Lowering Your Cholesterol The Healthy Way- Caoimhe O’Leary

Have you had your cholesterol checked?

More people die in Ireland today from heart disease than any other illness. It accounts for 36% of deaths in Ireland. The positive news is that 80% of the incidence of heart disease can be prevented by improving lifestyle factors. Unfortunately, we are not in control of other risk factors such as age, gender and genetic predisposition to illness. We are however in control of modifiable risk factors such as cholesterol, blood pressure and smoking and if taken care of we can reduce the risk of developing heart disease.

Get your cholesterol and blood pressure checked!

Cholesterol is a waxy substance of which 75% is produced by the liver and 25% can be found in certain foods.

It is essential in producing all the body’s cells and hormones, and is needed to make vitamin D and bile for digestion.  However, when your blood has too much cholesterol this can stick to the walls of arteries. A build-up of cholesterol in the arteries, narrows the arteries restricting the amount of blood flow to the brain and heart. This can eventually cause a blockage leading to a heart attack or stroke.

Cholesterol is carried in the blood attached to proteins called lipoproteins. There are two main lipoproteins: LDL (low density lipoprotein) and HDL (high density lipoprotein). Too much LDL is unhealthy therefore it is referred to as bad cholesterol and should be kept low. HDL is protective however and helps to remove LDL cholesterol. HDL is known as the good cholesterol and should be kept high.

What do the numbers mean?

One of the best ways of taking control of your cholesterol is through a healthy diet and physical activity.

Choosing a healthy diet low in saturated fat (butter, cream, cheese, coconut oil, palm oil, lard, fatty meat, processed meats, confectionary foods) is one way of reducing your cholesterol levels. Aim to consume less than 20g saturated fat per day to help to reduce your LDL cholesterol. When reading food-labels avoid anything more than 5g saturated fat per 100g.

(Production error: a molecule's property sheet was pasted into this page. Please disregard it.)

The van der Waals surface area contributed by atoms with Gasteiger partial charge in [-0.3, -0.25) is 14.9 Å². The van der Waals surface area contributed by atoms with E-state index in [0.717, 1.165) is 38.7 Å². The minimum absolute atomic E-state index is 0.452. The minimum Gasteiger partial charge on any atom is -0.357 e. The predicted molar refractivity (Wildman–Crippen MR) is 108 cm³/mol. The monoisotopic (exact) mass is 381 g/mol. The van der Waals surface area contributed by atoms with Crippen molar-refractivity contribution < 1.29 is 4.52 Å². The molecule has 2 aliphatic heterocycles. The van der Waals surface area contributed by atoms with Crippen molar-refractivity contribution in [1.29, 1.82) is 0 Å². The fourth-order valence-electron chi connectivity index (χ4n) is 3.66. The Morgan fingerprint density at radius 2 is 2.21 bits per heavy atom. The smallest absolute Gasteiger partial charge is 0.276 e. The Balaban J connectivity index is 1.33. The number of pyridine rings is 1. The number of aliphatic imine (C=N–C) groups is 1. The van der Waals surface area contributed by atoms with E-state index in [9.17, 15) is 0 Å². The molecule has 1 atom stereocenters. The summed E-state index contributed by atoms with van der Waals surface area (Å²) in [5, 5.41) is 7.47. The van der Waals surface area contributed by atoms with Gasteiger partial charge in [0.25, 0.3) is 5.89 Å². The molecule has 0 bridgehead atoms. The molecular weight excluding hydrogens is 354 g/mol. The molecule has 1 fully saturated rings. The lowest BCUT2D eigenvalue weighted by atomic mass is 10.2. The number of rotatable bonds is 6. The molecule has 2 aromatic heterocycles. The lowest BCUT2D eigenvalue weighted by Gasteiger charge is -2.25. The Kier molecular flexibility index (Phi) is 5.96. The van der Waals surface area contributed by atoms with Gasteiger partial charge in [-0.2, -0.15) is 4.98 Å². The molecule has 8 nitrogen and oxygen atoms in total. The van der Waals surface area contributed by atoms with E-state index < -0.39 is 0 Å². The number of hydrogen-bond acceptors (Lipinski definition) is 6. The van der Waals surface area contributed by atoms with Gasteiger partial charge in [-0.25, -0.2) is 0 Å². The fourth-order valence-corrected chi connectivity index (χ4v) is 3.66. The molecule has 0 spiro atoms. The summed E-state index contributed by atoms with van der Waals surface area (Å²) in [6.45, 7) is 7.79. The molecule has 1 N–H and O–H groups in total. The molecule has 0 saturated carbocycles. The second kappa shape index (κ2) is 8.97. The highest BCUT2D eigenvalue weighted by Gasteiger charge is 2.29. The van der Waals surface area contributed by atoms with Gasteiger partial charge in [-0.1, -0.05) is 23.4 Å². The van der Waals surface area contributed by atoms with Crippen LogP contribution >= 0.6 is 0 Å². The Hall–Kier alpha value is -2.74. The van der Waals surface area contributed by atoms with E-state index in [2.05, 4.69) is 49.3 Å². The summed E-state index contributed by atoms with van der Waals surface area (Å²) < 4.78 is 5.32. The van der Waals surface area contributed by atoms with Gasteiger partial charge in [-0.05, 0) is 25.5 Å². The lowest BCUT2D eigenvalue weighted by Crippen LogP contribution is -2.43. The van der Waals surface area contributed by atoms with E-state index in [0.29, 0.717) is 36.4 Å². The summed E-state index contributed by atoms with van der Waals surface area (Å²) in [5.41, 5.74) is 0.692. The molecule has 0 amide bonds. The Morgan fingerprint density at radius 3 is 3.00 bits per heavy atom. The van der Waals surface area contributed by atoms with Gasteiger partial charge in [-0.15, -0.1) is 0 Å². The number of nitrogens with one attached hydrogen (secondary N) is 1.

It’s not all about cutting out the bad stuff – the good news is that there are foods you can introduce into your diet that will also help to lower your cholesterol levels.

  1. Nuts – with their positive nutrient profile of fibre, falvonoids and monounsaturated fats, have been shown to lower cholesterol by 3-7.5% and reduce the risk of heart disease by 37% . Aim for 30g unsalted almonds, pecans, pistachios, walnuts or peanuts per day.


  1. Soluble fibre – found in fruit, vegetables, oats, beans and pulses can lower LDL cholesterol by 5-20% if you consume 15-20g per day. Increase foods containing oat beta – glucan (porridge, oatbran, oatcakes, porridge bread)  and other wholegrains, beans and pulses (aim for 80-100g per day).


  1. Oil rich fish – a rich source of unsaturated fats especially omega 3 which have heart protective benefits. Aim to have 1-2 servings (140g) per week – salmon, sardines, mackerel, kipper, trout, anchovies, eel, pilchards, fresh tuna, sprats, whitebait, whiting. Other healthy fats include olive oil, rapeseed oil, sunflower oil, corn oil, avocado, olives, nuts and seeds.


  1. As always recommended increase your fruit and vegetables to 5-7 portions per day. A portion is approximately 80g per day. Consumption of at least 400g fruit and vegetables per day has been associated with lower incidence of heart disease, high cholesterol, high blood pressure, cancer and obesity. They are low in calories, high in phytonutrients, soluble fibre, antioxidants and vitamins and minerals.


  1. Plant stanols or sterols are structurally similar to cholesterol and are naturally found in a wide range of foods such as nuts, seeds, vegetable oils, whole grains, fruits and vegetables. They mimic cholesterol and compete with it for absorption. Most diets provide a small amount of plant stanols/sterols (approx 300mg for average person, or 600mg for those on vegetarian diets) however an intake of 1.5-2.4g per day has been shown to reduce cholesterol by 7-10% over 2-3 weeks. You can achieve this by including plant stanol or sterol fortified dairy foods in your diet or taking a supplement containing plant stanols or sterols. Always check with your GP if you are taking medication for your cholesterol.


  1. Soya foods – consumption of 15g-25g soya protein daily has been scientifically proven to lower LDL cholesterol by 4-10%. Include more soya products in the diet such as soya beans, soya yoghurts, soya  milk, tofu, edamame beans.


For further information on cholesterol and diet why not attend a cholesterol workshop at Personal Health Rathmines carried out by Consultant Dietitian Caoimhe McDonald where she will provide you with practical tips on a cholesterol lowering diet in a supportive environment.

Next Cholesterol Workshop Date: Wednesday 12th April 7-8pm

Book your place now at 01-4964002